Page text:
For patients in the active treatment group, the average quality-adjusted life expectancy was 2.506 quality adjusted life years (QALYs), with a cost of $68,919.

Among controls, the quality-adjusted life expectancy was 2.200 QALYs, and the cost was $64,637.

"Thus, the incremental cost-effectiveness ratio of integrating [the wireless implantable hemodynamic monitoring system] into standard of care for management of the heart is estimated to be $13,979 per QALY gained," the researchers observed.

While the study results are mostly favorable, Henry Krum, MD of Monash University (Melbourne, Australia), in an accompanying editorial, which was also mostly favorable, pointed out that the use of the monitor could be associated with a risk of excessive diuresis and vasodilation, and that little information was provided on adverse events such as hypotension that could have been related to changes in drug therapy.

"I think Dr. Krum was confusing the risk/ benefit of right heart catherization to the [risk/ benefit] of the CardioMEMS heart failure patient measurement system," Yadav told MDD.

Yadav, explaining his statement further said that there was the same risk for both right heart catherization and the device, but the benefit differed. For right heart catherization the benefit is limited, while the device's benefit would last forever, he said.

Krum also wrote "in terms of insertion of this device becoming a widespread or routine procedure, we are still some ways off. We are only at the beginning of this revolution in patient monitoring."

Larry Biegelsen, an analyst with Wells Fargo (New York) also commented on Krum's editorial in research notes discussing the implications of the CHAMPION study.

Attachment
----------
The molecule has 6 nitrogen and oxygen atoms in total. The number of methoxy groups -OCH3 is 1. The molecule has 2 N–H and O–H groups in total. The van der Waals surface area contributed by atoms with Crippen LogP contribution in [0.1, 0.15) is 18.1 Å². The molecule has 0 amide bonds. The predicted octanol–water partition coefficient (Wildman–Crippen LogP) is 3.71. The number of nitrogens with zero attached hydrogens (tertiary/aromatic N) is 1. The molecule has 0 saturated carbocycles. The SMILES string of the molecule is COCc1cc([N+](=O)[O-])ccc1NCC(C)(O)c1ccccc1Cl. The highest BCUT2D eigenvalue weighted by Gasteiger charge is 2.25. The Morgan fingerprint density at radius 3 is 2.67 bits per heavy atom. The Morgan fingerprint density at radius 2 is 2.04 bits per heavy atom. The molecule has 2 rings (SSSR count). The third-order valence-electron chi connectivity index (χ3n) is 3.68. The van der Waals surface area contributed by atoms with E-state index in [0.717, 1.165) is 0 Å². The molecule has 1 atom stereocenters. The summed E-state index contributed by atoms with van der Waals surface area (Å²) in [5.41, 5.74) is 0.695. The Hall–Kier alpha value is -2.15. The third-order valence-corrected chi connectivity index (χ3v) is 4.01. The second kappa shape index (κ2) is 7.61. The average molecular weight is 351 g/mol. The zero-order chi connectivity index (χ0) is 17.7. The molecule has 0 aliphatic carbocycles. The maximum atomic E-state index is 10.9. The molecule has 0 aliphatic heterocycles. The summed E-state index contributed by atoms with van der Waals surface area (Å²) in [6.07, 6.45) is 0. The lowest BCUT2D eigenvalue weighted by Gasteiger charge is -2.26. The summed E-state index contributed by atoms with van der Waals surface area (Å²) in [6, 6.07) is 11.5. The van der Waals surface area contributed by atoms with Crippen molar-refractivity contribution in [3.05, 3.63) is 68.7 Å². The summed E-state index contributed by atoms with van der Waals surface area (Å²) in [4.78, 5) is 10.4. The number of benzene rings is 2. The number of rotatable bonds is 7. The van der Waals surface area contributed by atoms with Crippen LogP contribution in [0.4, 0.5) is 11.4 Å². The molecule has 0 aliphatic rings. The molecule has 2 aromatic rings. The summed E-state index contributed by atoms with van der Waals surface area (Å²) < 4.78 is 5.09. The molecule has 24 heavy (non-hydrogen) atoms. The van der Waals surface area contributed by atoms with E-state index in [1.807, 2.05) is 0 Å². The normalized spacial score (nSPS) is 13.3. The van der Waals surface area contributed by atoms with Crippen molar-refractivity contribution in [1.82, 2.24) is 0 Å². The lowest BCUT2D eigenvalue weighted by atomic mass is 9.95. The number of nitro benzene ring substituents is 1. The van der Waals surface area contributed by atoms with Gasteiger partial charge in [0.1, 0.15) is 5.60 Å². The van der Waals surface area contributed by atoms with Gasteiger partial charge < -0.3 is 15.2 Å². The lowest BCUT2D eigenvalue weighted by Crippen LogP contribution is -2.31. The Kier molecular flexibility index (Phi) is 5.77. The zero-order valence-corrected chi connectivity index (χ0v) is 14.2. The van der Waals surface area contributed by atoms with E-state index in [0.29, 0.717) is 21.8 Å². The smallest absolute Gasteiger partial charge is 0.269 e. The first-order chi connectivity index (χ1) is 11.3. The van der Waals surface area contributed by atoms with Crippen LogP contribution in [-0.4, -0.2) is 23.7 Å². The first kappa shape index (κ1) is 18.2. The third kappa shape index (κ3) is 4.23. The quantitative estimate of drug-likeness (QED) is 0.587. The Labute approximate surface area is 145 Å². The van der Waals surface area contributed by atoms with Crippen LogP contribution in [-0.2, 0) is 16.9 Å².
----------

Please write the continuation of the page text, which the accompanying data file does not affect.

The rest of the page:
"The accompanying editorial is generally favorable, however, it does raise a few minor issues with the study," Bieglsen writes. "The editorial states that the key issue is how rapid the uptake of this new device might be."

Biegelsen went on to say that most of the online results were similar to data presented at a recent St. Jude (St. Paul, Minnesota) investors meeting. Last fall, St. Jude Medical invested $60 million in CardioMEMS in exchange for a 19% equity ownership interest and an exclusive option to acquire the remaining 81% of CardioMEMS for an additional $375 million during a period that extends through the completion of certain commercialization milestones (Medical Device Daily, Sept. 8, 2010).

"The data in the Lancet are in-line with the data that's already been presented at medical meetings except for a few items," Biegelsen said. "To the best of our knowledge, the cost-effectiveness data included in the paper was new. This data showed that the incremental cost of integrating the CardioMEMS device into standard of care for the management of Class III heart failure was a very favorable $13,979 per Quality Adjusted Life Year (QALY) gained. Generally, a figure below $50,000 is considered cost-effective."

Yadav told MDD that there will be even more information about the cost effectiveness of the device in the future.

"We did do a cost effectiveness study and that will be released sometime this year. "But from the initial analysis that has already been released, it shows that this [product] is going to be quite cost effective [more so] than other devices."

Omar Ford, 404-262-5546;

Published  February 11, 2011